I talk to a lot of investors who flipped houses around 2008 to 2012. They said it was easy to flip back then, because there were so many foreclosures and great deals. After 2012 the market started to recover and the amount of foreclosures drastically decreased. If you listen to these investors, you may get the impression that you can only flip houses, when there are a lot of foreclosures. I have 11 flips in progress in Colorado, which is one of the hottest markets in the country. We have hardly any foreclosures, short sales or distressed properties, but I can still flip homes and make money doing it. You can definitely flip houses in a hot market, but you can also get in trouble flipping in a hot market. You have to make sure you are not overpaying for homes, hoping that market prices will continue to increase.
Do the fundamentals of flipping change in a hot market?
I have strict guidelines I adhere to when I flip homes. I need to have a certain amount of profit potential on each flip, relative to how much the flip costs and the cash I will have invested into it. Over the years, the profit potential I need has not changed much at all. If it is a hot market or down market, I will pay more or less for homes based on what they are currently worth. However, I do not cut my margins too thin, to beat out other buyers in a market that has a lot of competition.
When I look at a flip, I have always written down all the costs I would have in the property to see what my profit would be. For example:
Purchase price: $100,000
Carrying costs: $3,000
Loan costs: $2,000
Selling costs: $8,000
Break even point: $146,000
I would have to sell the house for about $175,000 to $180,000 for my to be happy with this deal. I base the price I would sell it for on what I think it is worth right now. I am not assuming the price will go up, but I have enough profit built-in that I would be okay if the market went down. Prices may be increasing in the current market, but I still want the same profit potential and built-in safety net if the market changes. The 70 percent rule is also another tool I use to determine how much to pay for a flip.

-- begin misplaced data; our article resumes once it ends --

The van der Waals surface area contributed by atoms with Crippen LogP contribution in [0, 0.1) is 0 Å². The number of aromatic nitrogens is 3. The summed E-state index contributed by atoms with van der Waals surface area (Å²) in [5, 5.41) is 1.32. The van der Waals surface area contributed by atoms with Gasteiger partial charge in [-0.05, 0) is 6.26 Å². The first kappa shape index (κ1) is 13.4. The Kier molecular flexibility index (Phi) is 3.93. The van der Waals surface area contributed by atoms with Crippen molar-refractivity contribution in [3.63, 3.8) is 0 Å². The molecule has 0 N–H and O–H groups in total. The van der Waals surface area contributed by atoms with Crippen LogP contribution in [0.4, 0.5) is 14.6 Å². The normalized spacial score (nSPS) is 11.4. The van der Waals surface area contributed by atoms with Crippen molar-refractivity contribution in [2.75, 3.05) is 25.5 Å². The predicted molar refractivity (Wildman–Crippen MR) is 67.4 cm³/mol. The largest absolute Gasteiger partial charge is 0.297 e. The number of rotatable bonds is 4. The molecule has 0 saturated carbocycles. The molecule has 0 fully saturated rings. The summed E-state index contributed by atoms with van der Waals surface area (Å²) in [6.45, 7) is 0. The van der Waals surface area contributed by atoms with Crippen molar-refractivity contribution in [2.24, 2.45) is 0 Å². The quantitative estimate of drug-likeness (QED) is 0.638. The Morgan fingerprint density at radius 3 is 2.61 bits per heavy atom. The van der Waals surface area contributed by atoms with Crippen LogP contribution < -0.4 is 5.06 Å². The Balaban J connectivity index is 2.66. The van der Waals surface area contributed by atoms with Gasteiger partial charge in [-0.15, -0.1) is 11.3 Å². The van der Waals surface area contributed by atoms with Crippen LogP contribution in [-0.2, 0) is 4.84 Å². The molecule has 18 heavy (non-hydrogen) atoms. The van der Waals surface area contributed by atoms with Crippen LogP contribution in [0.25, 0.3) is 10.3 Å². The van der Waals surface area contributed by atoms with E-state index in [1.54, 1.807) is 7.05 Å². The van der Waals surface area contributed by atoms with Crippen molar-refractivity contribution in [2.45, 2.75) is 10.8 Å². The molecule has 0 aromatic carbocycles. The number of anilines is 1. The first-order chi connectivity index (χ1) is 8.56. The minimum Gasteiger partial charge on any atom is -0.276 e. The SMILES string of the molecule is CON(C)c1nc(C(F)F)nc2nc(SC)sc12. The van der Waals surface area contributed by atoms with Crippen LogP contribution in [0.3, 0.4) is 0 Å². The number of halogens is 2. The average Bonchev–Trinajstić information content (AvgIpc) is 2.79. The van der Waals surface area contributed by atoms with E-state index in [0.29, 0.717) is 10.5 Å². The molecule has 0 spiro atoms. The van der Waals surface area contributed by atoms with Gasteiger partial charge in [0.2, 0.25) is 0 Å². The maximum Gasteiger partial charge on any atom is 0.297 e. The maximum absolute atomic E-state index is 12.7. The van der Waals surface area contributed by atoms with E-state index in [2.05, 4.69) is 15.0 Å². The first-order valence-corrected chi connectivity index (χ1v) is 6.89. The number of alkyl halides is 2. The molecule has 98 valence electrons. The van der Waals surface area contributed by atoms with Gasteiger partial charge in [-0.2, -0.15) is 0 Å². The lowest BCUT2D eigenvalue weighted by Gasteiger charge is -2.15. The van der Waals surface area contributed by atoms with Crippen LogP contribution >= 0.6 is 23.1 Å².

What happens if you pay too much for a fix and flip?
There are investors who will pay more for a flip, assuming the market will continue to increase. Many times the investor will end up okay, because the market does rise. I have seen investors in my area pay what I thought was way too much for a flip, only to make money because market values increased by 10 percent in 6 months. However, counting on market appreciation does not always work out well. Before the housing crisis hit about ten years ago, there were thousands of investors flipping homes, hoping for appreciation. In some cases, they were not even buying good deals, they were simply buying okay deals and waiting for prices to go up. Prices cannot go up forever, and many investors went bankrupt because the market changed.
I flipped houses through the housing crisis, but we never bet on appreciation. We made money before, during and after the housing crisis on flips, because we assumed we would sell houses at current market value and had enough profit built-in for the unknowns. We may not have made as much money as other investors who were buying everything when prices were going up, but we also did not go bankrupt when prices went down.